For small, low-to-middle-income countries such as North Macedonia, the prospect of young, educated people leaving their place of residence (i.e. emigrating) can have significant negative societal-level effects. Understanding the complexity of the brain-drain phenomenon and its antecedents is critical to developing multi-level (i.e. global, societal and individual) strategic solutions. A qualitative analysis of several focus-group interviews was used to understand young, educated residents’ reasons either for emigrating or for remaining in North Macedonia. Two overarching themes served to organise the participant-identified drivers for emigration and those opposed to it. Three sub-themes emerged describing the factors for emigration: 1) a lack of professional opportunities, 2) institutional systems, and 3) cultural tightness. Likewise, three sub-themes emerged describing the factors for staying: 1) community, 2) culture and 3) social responsibility. Insights serve to contextualise some of the experiences of young, educated people in small, low-to-middle-income, countries which impact on their emigration decisions.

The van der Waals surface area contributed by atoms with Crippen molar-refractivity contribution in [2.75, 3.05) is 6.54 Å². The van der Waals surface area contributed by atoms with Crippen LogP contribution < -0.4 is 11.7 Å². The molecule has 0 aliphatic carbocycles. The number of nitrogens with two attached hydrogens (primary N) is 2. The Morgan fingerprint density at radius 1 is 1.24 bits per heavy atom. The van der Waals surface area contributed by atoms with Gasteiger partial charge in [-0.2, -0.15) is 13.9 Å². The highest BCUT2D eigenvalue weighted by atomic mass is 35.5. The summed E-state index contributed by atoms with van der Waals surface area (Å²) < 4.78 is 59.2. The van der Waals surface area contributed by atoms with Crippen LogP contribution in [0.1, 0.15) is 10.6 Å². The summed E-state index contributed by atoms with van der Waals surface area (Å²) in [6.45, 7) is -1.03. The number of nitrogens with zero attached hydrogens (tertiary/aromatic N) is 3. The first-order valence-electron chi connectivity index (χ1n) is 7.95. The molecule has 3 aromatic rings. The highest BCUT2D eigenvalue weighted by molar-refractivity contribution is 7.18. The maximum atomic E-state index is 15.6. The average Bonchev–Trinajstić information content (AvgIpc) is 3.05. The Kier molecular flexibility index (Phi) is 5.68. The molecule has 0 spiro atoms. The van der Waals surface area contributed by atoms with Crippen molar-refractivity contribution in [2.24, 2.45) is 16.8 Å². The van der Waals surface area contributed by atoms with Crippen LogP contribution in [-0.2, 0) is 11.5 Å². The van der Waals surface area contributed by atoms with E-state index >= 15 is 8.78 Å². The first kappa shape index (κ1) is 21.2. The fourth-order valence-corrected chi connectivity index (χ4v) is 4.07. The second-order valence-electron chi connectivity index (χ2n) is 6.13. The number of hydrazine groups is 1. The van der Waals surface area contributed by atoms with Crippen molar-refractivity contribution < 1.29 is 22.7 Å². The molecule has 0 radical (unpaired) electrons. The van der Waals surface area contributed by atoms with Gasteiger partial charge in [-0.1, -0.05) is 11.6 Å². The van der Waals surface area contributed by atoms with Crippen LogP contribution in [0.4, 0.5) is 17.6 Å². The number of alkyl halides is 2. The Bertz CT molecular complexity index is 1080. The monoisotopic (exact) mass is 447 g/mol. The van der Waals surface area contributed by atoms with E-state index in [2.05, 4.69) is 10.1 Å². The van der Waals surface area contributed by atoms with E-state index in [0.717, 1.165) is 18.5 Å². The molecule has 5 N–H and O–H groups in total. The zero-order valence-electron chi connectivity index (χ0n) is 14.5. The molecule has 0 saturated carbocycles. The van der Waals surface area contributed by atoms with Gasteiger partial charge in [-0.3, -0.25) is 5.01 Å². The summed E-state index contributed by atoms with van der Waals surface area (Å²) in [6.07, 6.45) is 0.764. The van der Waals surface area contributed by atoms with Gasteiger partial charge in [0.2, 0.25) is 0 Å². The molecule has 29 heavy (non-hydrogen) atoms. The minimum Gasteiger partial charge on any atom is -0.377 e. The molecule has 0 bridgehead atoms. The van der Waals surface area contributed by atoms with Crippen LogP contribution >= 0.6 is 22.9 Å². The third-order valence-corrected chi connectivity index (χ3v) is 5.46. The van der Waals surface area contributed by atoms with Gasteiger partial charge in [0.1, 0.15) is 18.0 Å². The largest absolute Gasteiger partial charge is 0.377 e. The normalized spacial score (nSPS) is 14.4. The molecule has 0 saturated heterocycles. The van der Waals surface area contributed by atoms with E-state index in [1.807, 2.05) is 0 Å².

Bibliographical notePublisher Copyright:
© The Author(s) 2022.
- brain drain
- emigration-decision conflict
- migration aspirations
- North Macedonia
ASJC Scopus subject areas
- Sociology and Political Science
- Social Sciences (miscellaneous)